from Janey Settler-Invader

They have no perpetual arrears
of unfinished work, so I can get
enough fame then money to get
away from here so I can become
alive, and they know nothing
of transcendentalism,
microbes, or Mrs. Eddy.
They do not pay taxes,
have no ‘at home’ days,
do not have to re-bind their skirts,
and get no offensive yellow bills
intimating that their water
supply will be cut /
off at the main un- (
less promptly_ ~paid
for. They need
not serve on a
jury, or in the
militia. They need
not Fletcherise
their food, need not
shave, and never
heard of a financial
stringency. You think
booze, sex, coke, rich
food, etc. are doors out?
We need total oblivion. What was
I saying? They keep their appen·d
ixes inside, where they properly
belong, and their children
know nothing of a punctual, piti
less schoolrbell. Of what other
blessed raice can this be said ?



The girls are brightly good-humoured
and intelligent, i.e. adaptable
in the locked room. Marie Louise
has a mouth the colour of blood-lilies. One day
she found a pencil stub. God told her to laugh with it,
every pukey bit, cause some guy covers you with his
sperm a wild girl likes sensual things for the gloaming
had come upon the plains, heads crested with uncouth
horns and shaggy manes inclining her outstretched
wings silver, sapphire, violet-gold to keep this law
more horny just a few minutes ago than by poems
chained to the ground with a terrible awe, then by
oblivion outside the night, night becomes flared
snouts thrust down lest my breath be an augury
for tiny flowers and fears in the f>cked°up arcadia.



The old women sit around and smoke.
Their faces bear the imprint of
monotony. The bear raged. Foam
frothed from his mouth. This tottering beldame,
with skin a wrinkled prune, is the very sybil who
had already lived seven hundred years when Aeneas
went to Italy and threw himself against the door as
hard as he could. That didn’t work. The bear forgot
the rosy cheeks and bright blue eyes and threw
himself against the door even harder. She gave
instructions, you remember, how to find his father
in the infernal regions. These networks become history
and culture (if they work) and as such, turn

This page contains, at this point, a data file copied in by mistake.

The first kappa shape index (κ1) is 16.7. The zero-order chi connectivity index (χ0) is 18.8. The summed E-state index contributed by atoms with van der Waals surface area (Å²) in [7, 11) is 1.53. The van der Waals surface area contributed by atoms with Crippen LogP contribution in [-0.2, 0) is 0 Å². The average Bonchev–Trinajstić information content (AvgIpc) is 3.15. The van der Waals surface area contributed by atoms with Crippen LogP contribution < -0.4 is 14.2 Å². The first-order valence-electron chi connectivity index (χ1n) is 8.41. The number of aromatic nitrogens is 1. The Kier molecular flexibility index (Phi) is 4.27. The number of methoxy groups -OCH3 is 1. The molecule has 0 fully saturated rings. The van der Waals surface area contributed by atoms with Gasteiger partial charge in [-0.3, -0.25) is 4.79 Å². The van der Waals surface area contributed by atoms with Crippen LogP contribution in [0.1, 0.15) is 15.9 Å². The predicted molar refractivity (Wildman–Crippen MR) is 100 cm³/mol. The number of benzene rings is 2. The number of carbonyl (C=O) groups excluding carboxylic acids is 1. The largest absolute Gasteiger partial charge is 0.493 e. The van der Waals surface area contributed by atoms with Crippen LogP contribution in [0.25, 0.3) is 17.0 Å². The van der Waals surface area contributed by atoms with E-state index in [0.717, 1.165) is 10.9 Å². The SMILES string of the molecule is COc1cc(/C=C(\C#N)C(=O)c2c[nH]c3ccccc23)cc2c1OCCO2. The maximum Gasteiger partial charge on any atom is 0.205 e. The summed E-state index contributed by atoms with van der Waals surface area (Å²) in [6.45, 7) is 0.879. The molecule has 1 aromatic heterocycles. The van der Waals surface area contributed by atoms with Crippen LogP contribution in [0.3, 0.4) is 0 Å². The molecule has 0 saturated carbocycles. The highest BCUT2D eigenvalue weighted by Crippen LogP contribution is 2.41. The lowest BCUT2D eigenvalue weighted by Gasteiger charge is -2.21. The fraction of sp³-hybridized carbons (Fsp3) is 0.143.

against me and take away time and space. They
tell me what to do. The world I perceive, everything
I perceive are indicators of my boring needs. She
conducted him to the very entrance of the fullness and
breadth, the clear entirety of this hell, its limitations
fully apparent the moment we become conscious
of the vj J^]^ <md 9^e,at men and the. olL^ line. arts.
terrorist. pleasures of the chase upon the plain.



Pioneering to-day is not so serious a matter
as it once was. I remember I wanted to be a good
girl for my father. It will not work with the bear
who, like the Indign, has to be shot to be
made good. That was a saying of the Athenian
state. You’re gonna spoil her looks, the white boy
smiled. Back in Alexandria the rebels take over. Art
requires judgment and deftness, for an animal
struggling for hours in a trap turns more or less
mad, desires encircled by a golden bracelet and
ends joined by a venomous bite. Put through your
facings as if all the face of the plains was being
hurled toward the south in a condition of the wildest
turmoil, your scurvy race is almost run. La patrie
has reason to be proud of her zealous son. I go
sojourning to visit a nighbour. Ever a contact of peril,
the bear was causing all the weather. The Indign
despises the man who uses the hoe; then the
settlers’ needs are sore. This was surely dramatic;
this was tragic indeed. Rags! A bed of straw; a crust
of bread; the shattered roof; the naked floor; a deal
table; a broken chair. God save Oirland. Winnipeg
is the Unter den Linden of Canadian enterprise.



But I was telling you about the Indigns.
You must pardon my digressions, you’re flying
away I’m following you whee whee the world
is silver for some reason this sight of blackness
makes the bear very happy. The bear begins
to dance and sing and make all sorts of funny
noises, ‘Everything that isn’t touching
my eyes is gone.’ Thunderball tears roll
sweat-drop hailstones from raunchy fur.
Argus had to keep his thousand eyes
pinned on a horny cow. We shoved
locusts and plagues against each other. Poor
Colonists! Finding it impossible to get the Indigns
to raid the settlement, the crofters were poor farmers,
for they were rather fishermen. Thirty-seven portages
lay between them and the dissociable sea. But there is
trouble just ahead. No turning back now. The Rubicon is
all the sea-divinities combined to stand before total disaster
and muse over clenched sights: ‘You are almost as clever
as an Indign in maiden meditation fancy free.’



Some of the men who hurt me because I don’t
always see myself have long hair and wear
their blankets toga fashion, just like lawyers
in the lonely, the Royal F■ck of Justice, in the
Strand. The roads are our civilization. I rub my dying
-to-come hips against the bones sticking out. The men